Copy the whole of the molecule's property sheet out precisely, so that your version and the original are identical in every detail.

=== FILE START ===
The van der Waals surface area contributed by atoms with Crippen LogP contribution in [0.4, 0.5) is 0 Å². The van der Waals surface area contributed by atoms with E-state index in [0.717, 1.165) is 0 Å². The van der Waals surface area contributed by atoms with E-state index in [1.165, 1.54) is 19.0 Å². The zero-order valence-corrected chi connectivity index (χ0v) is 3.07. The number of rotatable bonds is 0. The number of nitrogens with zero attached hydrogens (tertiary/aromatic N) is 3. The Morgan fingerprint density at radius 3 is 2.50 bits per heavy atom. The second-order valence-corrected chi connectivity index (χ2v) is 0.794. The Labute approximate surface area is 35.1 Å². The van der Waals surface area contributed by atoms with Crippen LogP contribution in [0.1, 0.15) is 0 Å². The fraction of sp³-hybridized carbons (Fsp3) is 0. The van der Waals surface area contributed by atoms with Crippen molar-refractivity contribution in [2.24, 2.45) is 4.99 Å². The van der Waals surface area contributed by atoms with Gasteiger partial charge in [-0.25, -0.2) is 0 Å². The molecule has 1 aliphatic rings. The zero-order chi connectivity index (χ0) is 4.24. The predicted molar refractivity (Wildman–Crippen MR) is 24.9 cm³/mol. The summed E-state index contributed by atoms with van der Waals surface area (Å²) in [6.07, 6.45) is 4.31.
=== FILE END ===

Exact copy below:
The van der Waals surface area contributed by atoms with Crippen LogP contribution in [0.4, 0.5) is 0 Å². The van der Waals surface area contributed by atoms with E-state index in [0.717, 1.165) is 0 Å². The van der Waals surface area contributed by atoms with E-state index in [1.165, 1.54) is 19.0 Å². The zero-order valence-corrected chi connectivity index (χ0v) is 3.07. The number of rotatable bonds is 0. The number of nitrogens with zero attached hydrogens (tertiary/aromatic N) is 3. The Morgan fingerprint density at radius 3 is 2.50 bits per heavy atom. The second-order valence-corrected chi connectivity index (χ2v) is 0.794. The Labute approximate surface area is 35.1 Å². The van der Waals surface area contributed by atoms with Crippen LogP contribution in [0.1, 0.15) is 0 Å². The fraction of sp³-hybridized carbons (Fsp3) is 0. The van der Waals surface area contributed by atoms with Crippen molar-refractivity contribution in [2.24, 2.45) is 4.99 Å². The van der Waals surface area contributed by atoms with Gasteiger partial charge in [-0.25, -0.2) is 0 Å². The molecule has 1 aliphatic rings. The zero-order chi connectivity index (χ0) is 4.24. The predicted molar refractivity (Wildman–Crippen MR) is 24.9 cm³/mol. The summed E-state index contributed by atoms with van der Waals surface area (Å²) in [6.07, 6.45) is 4.31.